bottom of the screen shows the picture name, the count, and the
time the picture took to make.
RUNNING MANDEL - SETUP OPTIONS
LOADING AN OLD PICTURE
To load an existing picture, select the "Load" option, and type
the name of the picture you want to load. Do not enter the
picture suffix ".PIC", since the program assumes this
automatically. If you load a picture that is not complete, the
program will ask you if you want to finish the picture.
STARTING A NEW PICTURE
There are two ways you can start a new picture: you can either
zoom in on an area of the picture displayed by drawing a box
around that area, or you can specify the coordinates of the new
picture directly. Normally, you would use the zoom box to select
a new picture, but being able to specify coordinates directly is
useful for reproducing pictures that someone else has told you
To produce a new picture by zooming, you begin by selecting a box
within the displayed picture. You do this by positioning the
MARK (X) and the CURSOR (+) on the diagonal corners of this box
and selecting the "Go" option.
You move the CURSOR by pushing any of the keys on the numeric
keypad. If you hold the shift key down at the same time you push
one of the numeric keypad keys, the CURSOR will move one pixel at
You move the MARK to the location of the CURSOR by selecting the
"Mark" option. Thus the procedure for selecting the zoom window
is as follows:
Move the CURSOR to one diagonal corner of the zoom box using
the keys on the numeric keypad.
Drop the MARK at this position by selecting the "Mark"
Move the CURSOR to the other diagonal corner of the zoom box.
Select the "Go" option.
NEW PICTURE OPTIONS
Once you have chosen a window to enlarge and selected the "Go"
option, you will be prompted to choose a COUNT for your picture
(see Understanding the Mandelbrot, above). The minimum (and
default) value for COUNT is 30, but you can change this value by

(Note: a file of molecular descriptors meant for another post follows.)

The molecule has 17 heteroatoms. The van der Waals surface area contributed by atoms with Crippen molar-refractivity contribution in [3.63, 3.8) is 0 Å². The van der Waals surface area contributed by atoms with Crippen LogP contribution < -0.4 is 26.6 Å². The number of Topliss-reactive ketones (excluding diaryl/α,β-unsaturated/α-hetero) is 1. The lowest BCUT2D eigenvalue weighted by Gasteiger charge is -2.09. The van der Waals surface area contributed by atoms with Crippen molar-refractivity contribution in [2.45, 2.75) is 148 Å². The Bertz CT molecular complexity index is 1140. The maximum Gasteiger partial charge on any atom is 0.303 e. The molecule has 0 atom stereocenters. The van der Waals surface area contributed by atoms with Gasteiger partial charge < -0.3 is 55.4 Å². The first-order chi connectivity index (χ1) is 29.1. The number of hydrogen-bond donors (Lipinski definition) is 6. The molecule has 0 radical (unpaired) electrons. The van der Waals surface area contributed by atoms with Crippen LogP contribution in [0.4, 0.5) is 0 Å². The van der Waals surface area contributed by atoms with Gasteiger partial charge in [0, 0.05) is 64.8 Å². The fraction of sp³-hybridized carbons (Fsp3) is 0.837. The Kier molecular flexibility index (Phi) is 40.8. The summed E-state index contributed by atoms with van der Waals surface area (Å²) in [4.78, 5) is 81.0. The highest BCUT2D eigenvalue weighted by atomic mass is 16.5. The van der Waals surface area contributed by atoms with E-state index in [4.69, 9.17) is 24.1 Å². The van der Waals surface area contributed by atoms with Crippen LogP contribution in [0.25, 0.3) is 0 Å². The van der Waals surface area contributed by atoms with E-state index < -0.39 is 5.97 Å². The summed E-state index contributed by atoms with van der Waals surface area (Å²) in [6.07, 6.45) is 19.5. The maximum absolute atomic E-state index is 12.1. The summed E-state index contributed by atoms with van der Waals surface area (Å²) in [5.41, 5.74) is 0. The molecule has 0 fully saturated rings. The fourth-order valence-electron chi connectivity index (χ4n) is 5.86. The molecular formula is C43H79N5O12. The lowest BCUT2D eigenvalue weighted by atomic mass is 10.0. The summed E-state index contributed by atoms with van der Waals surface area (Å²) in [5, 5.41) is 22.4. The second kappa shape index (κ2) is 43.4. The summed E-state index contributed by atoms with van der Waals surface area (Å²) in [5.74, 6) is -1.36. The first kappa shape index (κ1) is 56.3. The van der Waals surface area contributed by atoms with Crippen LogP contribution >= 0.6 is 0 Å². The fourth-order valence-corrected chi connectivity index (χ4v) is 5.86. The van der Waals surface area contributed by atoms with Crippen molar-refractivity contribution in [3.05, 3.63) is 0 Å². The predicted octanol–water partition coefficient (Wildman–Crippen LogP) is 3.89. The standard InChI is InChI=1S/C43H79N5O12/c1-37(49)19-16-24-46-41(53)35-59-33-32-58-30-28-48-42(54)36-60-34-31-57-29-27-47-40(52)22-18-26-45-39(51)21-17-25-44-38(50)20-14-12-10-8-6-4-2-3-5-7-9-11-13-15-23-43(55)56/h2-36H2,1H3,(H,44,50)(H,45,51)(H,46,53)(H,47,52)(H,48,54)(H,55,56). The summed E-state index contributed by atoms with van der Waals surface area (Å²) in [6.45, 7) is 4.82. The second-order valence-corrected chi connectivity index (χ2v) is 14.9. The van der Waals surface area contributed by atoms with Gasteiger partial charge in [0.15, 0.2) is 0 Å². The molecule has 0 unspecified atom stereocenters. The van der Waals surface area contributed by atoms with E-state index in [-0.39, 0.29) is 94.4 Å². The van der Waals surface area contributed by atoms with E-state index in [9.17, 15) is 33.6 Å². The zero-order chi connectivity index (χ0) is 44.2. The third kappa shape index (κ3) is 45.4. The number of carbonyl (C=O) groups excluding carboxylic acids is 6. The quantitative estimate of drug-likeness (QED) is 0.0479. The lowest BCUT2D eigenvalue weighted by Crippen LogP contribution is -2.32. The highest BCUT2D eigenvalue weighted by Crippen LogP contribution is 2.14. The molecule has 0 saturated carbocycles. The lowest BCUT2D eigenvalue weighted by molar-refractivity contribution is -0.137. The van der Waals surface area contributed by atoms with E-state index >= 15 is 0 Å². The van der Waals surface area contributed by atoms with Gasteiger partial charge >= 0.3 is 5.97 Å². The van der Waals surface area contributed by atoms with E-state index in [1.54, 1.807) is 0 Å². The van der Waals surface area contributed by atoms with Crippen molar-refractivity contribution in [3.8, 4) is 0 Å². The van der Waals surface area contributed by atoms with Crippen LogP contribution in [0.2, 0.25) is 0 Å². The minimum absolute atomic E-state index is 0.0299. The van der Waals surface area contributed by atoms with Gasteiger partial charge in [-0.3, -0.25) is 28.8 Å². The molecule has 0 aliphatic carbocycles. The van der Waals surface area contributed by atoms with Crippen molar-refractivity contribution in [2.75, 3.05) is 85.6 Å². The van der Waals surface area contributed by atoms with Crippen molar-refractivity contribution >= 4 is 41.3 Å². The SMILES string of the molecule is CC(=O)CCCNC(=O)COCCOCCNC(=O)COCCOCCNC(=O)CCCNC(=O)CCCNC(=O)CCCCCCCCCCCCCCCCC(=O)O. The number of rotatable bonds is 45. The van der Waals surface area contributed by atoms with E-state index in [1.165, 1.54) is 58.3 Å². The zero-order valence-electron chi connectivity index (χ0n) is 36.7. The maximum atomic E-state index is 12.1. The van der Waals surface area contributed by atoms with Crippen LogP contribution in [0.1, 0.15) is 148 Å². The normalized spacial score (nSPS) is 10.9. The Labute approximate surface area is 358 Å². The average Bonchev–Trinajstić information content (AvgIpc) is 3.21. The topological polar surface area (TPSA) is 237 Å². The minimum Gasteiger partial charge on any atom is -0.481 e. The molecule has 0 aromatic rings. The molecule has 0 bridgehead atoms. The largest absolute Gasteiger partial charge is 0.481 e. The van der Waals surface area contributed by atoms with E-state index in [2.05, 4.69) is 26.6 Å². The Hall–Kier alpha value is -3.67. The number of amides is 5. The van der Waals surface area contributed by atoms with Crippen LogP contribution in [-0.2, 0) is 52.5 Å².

pressing the "up" and "down" arrows on the numeric keypad. Press
the "return" key when you're satisfied with the count.
Next, you will be prompted to enter a file name for your picture.
Since the MANDEL program automatically assigns a suffix of ".PIC"
to every picture, the file name you enter may be up to eight
characters without an extension. Press the "return" key when
you've typed the file name, and the program will begin to
generate the picture.
FINDING A PICTURE
Often when you load an old picture, you'll find yourself
wondering where it came from. The MANDEL program satisfies this
curiosity in two ways.
The "Find" option allows you to find the current picture in any
other picture that contains it. Each picture "remembers" who
it's parent was, and the "Find" option will locate the current
picture in it's parent if you don't specify some other picture
name. You can hit "Find" repeatedly to trace a picture all the
way up to it's original creator, usually MANDEL.PIC.
The "Ancest" option (short for ancestor) is similar to the "Find"
option, except that it lists the names of all the pictures that
led to the picture displayed.
PRINTING A PICTURE
You can print a picture by selecting the "Print" option. The
program is set up to print to a dot-matrix printer using Epson
print codes, which means that it will work with most dot-matrix